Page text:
Reform, Shift + Build Act seeks to raise police accountability standards

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Massachusetts State House

The Massachusetts State Senate on Tuesday, July 14, passed An Act to Reform Police Standards and Shift Resources to Build a More Equitable, Fair and Just Commonwealth that Values Black Lives and Communities of Color (S.2800). Known as the Reform, Shift + Build Act, the bill is designed to increase police accountability, shift the role of law enforcement away from surveillance and punishment, and begin to dismantle systemic racism.

Over the course of the last several weeks, a significant majority of my constituents have clearly stated that racial justice and police reform are deeply important to them,” said Sen. Becca Rausch (D-Needham). “I’ve seen thousands of people at physically distant Black Lives Matter demonstrations, had multiple conversations during virtual office hours, and received hundreds of emails supporting the content of the bill. The Reform, Shift + Build Act reflects what so many Bay Staters want in this moment of change: increased education around racism and implicit bias for our law enforcement, reducing violence in policing, and, whenever possible, shifting the focus toward assistance or healing rather than punishment.”

Rausch said that through the amendment process, she increased transparency and accountable data collection in the bill, by ensuring the information in the Police Officer Standards and Accreditation Committee (POSAC) database will become part of the public record and increasing the frequency that municipal law enforcement departments must analyze and report their stop and search data.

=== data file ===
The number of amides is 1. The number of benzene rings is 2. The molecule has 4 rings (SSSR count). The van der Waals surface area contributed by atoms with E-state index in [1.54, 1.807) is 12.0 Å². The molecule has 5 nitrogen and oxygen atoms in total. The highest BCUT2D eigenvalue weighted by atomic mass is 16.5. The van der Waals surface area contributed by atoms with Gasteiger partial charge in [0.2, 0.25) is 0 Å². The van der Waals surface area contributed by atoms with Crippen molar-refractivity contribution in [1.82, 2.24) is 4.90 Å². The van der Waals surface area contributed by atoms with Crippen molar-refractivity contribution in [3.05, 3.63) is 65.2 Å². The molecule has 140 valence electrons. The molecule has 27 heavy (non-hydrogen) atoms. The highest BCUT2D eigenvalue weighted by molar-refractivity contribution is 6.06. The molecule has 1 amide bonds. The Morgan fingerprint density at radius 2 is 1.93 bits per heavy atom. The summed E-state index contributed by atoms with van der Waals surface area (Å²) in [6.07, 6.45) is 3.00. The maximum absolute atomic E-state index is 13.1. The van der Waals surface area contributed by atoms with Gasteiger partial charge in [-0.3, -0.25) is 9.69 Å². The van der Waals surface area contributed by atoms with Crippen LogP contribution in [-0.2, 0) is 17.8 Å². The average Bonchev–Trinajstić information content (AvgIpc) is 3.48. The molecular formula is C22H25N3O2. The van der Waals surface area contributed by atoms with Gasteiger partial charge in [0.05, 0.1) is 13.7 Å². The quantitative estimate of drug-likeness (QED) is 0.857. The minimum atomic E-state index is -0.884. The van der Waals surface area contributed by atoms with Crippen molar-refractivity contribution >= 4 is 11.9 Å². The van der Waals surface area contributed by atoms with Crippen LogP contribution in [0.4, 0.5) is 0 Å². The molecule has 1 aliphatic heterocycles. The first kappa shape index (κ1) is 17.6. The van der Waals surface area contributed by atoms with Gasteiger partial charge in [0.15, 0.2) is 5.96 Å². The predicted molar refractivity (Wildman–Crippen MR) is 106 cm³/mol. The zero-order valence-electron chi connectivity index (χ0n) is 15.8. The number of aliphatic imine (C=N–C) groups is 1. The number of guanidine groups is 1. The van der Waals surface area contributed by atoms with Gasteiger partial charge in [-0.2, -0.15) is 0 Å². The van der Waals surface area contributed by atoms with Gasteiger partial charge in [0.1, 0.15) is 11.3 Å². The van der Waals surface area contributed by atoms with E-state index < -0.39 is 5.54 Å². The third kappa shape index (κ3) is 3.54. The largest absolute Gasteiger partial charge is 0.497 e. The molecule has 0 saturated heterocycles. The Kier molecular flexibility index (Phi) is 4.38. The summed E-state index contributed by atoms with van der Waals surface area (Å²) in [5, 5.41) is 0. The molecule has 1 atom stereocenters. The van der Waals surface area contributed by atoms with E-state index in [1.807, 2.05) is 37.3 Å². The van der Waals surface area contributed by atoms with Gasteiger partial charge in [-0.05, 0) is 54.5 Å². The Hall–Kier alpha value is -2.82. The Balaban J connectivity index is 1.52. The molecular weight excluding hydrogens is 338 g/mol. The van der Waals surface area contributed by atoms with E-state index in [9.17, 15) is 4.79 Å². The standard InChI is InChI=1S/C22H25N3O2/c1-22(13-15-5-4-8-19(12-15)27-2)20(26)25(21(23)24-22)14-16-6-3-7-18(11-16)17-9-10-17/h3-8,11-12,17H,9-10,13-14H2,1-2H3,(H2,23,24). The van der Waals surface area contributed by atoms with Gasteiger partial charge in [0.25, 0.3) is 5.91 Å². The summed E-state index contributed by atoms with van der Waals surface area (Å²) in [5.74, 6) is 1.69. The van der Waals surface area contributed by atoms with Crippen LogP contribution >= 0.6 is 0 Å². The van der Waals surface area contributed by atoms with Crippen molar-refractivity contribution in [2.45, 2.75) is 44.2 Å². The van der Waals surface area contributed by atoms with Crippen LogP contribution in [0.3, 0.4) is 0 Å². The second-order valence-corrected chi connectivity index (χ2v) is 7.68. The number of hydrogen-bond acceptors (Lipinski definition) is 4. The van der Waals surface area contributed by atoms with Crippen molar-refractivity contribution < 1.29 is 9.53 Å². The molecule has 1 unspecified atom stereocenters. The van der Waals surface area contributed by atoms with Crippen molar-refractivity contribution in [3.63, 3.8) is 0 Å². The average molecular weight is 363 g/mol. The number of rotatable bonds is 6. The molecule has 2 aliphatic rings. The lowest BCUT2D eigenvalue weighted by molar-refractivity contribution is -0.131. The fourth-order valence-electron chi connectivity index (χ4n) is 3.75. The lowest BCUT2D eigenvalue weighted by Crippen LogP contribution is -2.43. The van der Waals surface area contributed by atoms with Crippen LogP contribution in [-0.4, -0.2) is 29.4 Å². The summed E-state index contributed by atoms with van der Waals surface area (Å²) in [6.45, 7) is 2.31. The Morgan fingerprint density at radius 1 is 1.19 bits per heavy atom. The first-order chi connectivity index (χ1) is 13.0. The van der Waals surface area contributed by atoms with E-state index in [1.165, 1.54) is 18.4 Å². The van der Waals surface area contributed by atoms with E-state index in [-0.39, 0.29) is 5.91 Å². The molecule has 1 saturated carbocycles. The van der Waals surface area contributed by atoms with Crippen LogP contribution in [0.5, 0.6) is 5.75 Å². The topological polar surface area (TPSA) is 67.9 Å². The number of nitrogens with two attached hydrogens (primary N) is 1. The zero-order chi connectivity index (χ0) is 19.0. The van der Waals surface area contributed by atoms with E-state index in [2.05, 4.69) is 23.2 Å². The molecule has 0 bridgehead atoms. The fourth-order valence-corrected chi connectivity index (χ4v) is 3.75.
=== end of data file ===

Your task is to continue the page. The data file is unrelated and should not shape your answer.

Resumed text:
We know that in order to be effective and just, data collection and reporting must be thorough and frequent,” she said. “I’m glad we were able to achieve that in this legislation.”

The Reform, Shift + Build Act bans chokeholds and other deadly uses of force except in cases of imminent harm. The bill also requires the use of de-escalation tactics when feasible, creates a duty to intervene for officers who witness abuse of force, and expands and strengthens police training in de-escalation, racism and intervention tactics.

In response to national and state-level calls for change, the bill clarifies and restores to its original design the doctrine of qualified immunity. Under the legislation, the qualified immunity defense will remain, as long as a public official, including law enforcement, is acting in accordance with the law. The bill also makes clear that nothing in this bill impacts or limits existing indemnification protections for public officials.

The Reform, Shift + Build Act creates a Police Officer Standards and Accreditation Committee (POSAC)— an independent state entity composed of law enforcement professionals, community members, and racial justice advocates—to standardize the certification, training, and de-certification of police officers. The POSAC includes six law enforcement members, both management and rank-and-file officers, seven non-law enforcement members and one retired judge. All non-law enforcement members will have experience with or expertise in law enforcement practice and training, criminal law, civil rights law, the criminal justice system, or social science fields related to race or bias.

The POSAC will receive all misconduct complaints, investigate complaints involving serious misconduct, and maintain a disclosure database. It will also prohibit nondisclosure agreements in police misconduct settlements and establish a commission to recommend a correctional officer certification, training, and de-certification framework.